• And here the color corresponds to a temperature.

• So a brighter color means it's hotter.

• Yellow is the hottest and blue is the coldest.

• In on the left we just have 6172,

• which is the course number.

• So if you didn't know that, you're

• probably in the wrong class.

• And then afterwards we're going to run it

• for a couple time steps.

• And then the heat is going to diffuse to the neighboring

• regions of the 2D space.

• So after you run it for a couple of steps,

• you might get the configuration on the right

• where the heat is more spread out now.

• And oftentimes, you want to run this simulation

• for a number of time steps until the distribution of heat

• converges so it becomes stable and that

• doesn't change by much anymore.

• And then we stop the simulation.

• So this is the 1D heat equation.

• I showed you a 2D one earlier.

• But we're actually going to generate code for the 1D heat

• equation since it's simpler.

• But all the ideas generalize to higher dimensions.

• And here's the range of colors corresponding to temperature,

• so the hottest colors on the left

• and the coldest colors on the right.

• And if you had a heat source that's

• on the left hand side of this bar,

• then this might possibly be a stable distribution.

• So if you keep running the simulation,

• you might get a stable distribution of heat

• that looks like this.

• OK.

• So how do we actually write code to simulate this differential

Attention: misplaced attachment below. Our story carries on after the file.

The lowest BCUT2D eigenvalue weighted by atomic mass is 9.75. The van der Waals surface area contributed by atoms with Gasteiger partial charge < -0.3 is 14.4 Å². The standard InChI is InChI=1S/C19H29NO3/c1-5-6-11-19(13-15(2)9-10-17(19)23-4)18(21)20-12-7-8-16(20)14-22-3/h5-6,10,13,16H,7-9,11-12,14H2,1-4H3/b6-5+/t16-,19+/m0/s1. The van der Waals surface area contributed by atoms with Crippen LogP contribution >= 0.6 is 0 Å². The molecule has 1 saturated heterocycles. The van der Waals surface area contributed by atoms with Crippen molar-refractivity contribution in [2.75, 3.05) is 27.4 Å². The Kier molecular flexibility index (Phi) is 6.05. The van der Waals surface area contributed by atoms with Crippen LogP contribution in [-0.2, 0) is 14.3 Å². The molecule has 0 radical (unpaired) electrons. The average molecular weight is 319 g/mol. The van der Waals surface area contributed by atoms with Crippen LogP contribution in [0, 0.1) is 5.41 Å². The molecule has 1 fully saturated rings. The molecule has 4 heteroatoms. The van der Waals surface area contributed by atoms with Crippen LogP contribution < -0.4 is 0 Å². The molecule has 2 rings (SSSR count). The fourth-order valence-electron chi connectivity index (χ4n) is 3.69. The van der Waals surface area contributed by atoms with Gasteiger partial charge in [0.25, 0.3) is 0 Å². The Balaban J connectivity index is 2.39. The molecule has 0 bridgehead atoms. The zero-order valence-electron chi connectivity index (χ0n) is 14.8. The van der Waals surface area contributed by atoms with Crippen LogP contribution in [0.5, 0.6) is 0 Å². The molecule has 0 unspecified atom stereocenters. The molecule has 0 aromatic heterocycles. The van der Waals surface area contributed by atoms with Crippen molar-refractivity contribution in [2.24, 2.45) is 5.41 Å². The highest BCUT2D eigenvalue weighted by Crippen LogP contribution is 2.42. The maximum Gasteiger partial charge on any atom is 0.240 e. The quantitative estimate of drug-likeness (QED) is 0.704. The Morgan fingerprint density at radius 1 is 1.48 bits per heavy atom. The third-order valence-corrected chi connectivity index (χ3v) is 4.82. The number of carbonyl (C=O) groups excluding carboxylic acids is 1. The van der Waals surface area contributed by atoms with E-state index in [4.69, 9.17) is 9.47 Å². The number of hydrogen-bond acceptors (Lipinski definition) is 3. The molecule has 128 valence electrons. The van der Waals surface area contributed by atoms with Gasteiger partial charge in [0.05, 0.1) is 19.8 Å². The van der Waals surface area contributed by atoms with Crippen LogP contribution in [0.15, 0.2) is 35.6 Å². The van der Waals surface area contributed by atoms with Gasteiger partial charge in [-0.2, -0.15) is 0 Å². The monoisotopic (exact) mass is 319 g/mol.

• equation?

• So one commonly used method is known as finite difference

• approximation.

• So we're going to approximate the partial derivative of u

• with respect to each of its coordinates.

• So the partial derivative of u with respect to t

• is approximately equal to u of t plus delta t

• where delta t is some small value, and x, and then

• minus u of tx.

• And then that's all divided by delta t.

• So how many of you have seen this approximation method

• before from your calculus class?

• OK, good.

• So as you bring the value of delta t down to 0,

• then the thing on the right hand side approach

• is the true partial derivative.

• So that's a partial derivative with respect to t.

• We also need to get the partial derivative with respect to x.

• And here I'm saying the partial derivative with respect

• to x is approximately equal to ut of x plus delta

• x over 2 minus ut of x minus delta x

• over 2, all divided by delta x.

• x in the first term and not adding anything